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The House and the Garden: The Architecture of Knowledge and La muerte de Artemio Cruz
Currie K. Thompson
Vol. 77, No. 2 (May, 1994), pp. 197-206
Stable URL: http://www.jstor.org/stable/344478
Page Count: 10
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By building an intricate network of references to gardens and to the Biblical myth of the Garden of Eden, La muerte de Artemio Cruz invites its readers to consider its protagonist's flaws and, implicitly, the failure of the Mexican revolution in the light of this myth and of intertextual elaborations of it. In this context, Artemio Cruz's shortcomings are manifestations of a universal and fundamental flaw (original sin) attributable to the nature of knowledge and associated with language. Because he regards linguistic discourse as fragmenting and debilitating, Artemio shuns language in favor of a more direct gnosis that is both visual and imaginary, through which he attempts to maintain his integrity. Paradoxically, his effort to conserve an illusory sense of integrity is an important cause of the protagonist's brokenness.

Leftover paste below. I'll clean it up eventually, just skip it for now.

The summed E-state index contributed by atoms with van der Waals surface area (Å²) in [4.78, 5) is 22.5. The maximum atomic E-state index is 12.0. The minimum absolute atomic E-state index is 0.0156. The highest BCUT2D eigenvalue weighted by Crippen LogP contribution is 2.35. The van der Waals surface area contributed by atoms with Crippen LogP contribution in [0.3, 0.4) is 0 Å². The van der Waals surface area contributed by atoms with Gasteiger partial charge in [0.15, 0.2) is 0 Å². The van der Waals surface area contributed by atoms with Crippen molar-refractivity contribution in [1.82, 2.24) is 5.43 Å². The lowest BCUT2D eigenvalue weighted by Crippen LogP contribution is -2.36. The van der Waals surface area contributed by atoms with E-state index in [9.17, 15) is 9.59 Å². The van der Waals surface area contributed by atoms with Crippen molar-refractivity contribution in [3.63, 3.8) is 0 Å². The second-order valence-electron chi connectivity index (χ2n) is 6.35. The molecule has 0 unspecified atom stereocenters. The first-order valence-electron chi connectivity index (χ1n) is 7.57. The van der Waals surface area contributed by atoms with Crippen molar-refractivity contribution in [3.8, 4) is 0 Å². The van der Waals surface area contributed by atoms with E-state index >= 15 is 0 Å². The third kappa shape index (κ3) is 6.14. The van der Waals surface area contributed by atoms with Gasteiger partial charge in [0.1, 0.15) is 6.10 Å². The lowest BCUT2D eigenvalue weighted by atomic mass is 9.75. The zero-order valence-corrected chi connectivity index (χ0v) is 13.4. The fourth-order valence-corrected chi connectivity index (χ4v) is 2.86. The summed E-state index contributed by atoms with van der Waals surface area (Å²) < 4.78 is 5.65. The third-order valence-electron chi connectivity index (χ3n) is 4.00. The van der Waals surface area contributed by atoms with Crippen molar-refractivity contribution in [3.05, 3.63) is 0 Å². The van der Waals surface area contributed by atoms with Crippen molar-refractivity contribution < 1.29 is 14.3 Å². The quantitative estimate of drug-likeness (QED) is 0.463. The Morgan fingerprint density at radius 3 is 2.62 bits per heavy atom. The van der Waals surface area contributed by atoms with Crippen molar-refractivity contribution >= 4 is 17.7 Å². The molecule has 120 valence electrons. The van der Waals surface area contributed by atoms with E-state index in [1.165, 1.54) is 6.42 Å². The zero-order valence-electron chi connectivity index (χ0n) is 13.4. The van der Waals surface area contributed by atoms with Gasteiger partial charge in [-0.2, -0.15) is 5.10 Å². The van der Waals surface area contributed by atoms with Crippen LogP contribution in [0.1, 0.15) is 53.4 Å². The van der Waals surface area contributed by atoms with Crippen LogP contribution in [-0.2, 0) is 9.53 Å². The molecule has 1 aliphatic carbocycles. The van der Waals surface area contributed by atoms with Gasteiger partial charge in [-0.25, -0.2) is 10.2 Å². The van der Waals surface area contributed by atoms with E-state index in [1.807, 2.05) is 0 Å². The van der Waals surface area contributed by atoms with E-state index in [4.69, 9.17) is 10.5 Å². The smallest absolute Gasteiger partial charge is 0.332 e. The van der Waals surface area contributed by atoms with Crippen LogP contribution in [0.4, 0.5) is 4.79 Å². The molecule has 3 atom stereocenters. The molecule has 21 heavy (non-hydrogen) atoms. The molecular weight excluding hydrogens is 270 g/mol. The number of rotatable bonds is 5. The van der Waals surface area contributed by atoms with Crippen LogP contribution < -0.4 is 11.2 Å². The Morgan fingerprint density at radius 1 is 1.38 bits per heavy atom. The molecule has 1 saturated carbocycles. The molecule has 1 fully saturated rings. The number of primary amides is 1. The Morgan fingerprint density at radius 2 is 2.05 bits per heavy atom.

Hispania © 1994 American Association of Teachers of Spanish and Portuguese